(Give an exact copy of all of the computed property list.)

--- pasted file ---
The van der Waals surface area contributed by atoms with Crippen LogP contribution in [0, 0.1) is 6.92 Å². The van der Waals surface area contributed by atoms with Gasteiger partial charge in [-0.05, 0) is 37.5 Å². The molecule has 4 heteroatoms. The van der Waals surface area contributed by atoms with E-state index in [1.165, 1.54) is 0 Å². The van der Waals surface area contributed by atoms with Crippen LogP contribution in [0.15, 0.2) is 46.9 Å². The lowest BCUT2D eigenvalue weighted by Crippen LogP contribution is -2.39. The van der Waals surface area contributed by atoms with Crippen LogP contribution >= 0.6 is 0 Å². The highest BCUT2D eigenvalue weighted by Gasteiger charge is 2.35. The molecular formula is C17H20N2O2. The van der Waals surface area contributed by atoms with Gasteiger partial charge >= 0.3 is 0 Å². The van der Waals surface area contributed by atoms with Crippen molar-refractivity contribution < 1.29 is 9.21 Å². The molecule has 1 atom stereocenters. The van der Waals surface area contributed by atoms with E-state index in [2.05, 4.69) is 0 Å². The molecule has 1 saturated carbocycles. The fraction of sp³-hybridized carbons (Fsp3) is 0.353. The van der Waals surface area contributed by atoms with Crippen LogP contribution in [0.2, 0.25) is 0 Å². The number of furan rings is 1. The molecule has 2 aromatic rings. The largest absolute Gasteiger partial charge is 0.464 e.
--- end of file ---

The van der Waals surface area contributed by atoms with Crippen LogP contribution in [0, 0.1) is 6.92 Å². The van der Waals surface area contributed by atoms with Gasteiger partial charge in [-0.05, 0) is 37.5 Å². The molecule has 4 heteroatoms. The van der Waals surface area contributed by atoms with E-state index in [1.165, 1.54) is 0 Å². The van der Waals surface area contributed by atoms with Crippen LogP contribution in [0.15, 0.2) is 46.9 Å². The lowest BCUT2D eigenvalue weighted by Crippen LogP contribution is -2.39. The van der Waals surface area contributed by atoms with Crippen LogP contribution >= 0.6 is 0 Å². The highest BCUT2D eigenvalue weighted by Gasteiger charge is 2.35. The molecular formula is C17H20N2O2. The van der Waals surface area contributed by atoms with Gasteiger partial charge >= 0.3 is 0 Å². The van der Waals surface area contributed by atoms with Crippen molar-refractivity contribution < 1.29 is 9.21 Å². The molecule has 1 atom stereocenters. The van der Waals surface area contributed by atoms with E-state index in [2.05, 4.69) is 0 Å². The molecule has 1 saturated carbocycles. The fraction of sp³-hybridized carbons (Fsp3) is 0.353. The van der Waals surface area contributed by atoms with Crippen LogP contribution in [0.2, 0.25) is 0 Å². The number of furan rings is 1. The molecule has 2 aromatic rings. The largest absolute Gasteiger partial charge is 0.464 e.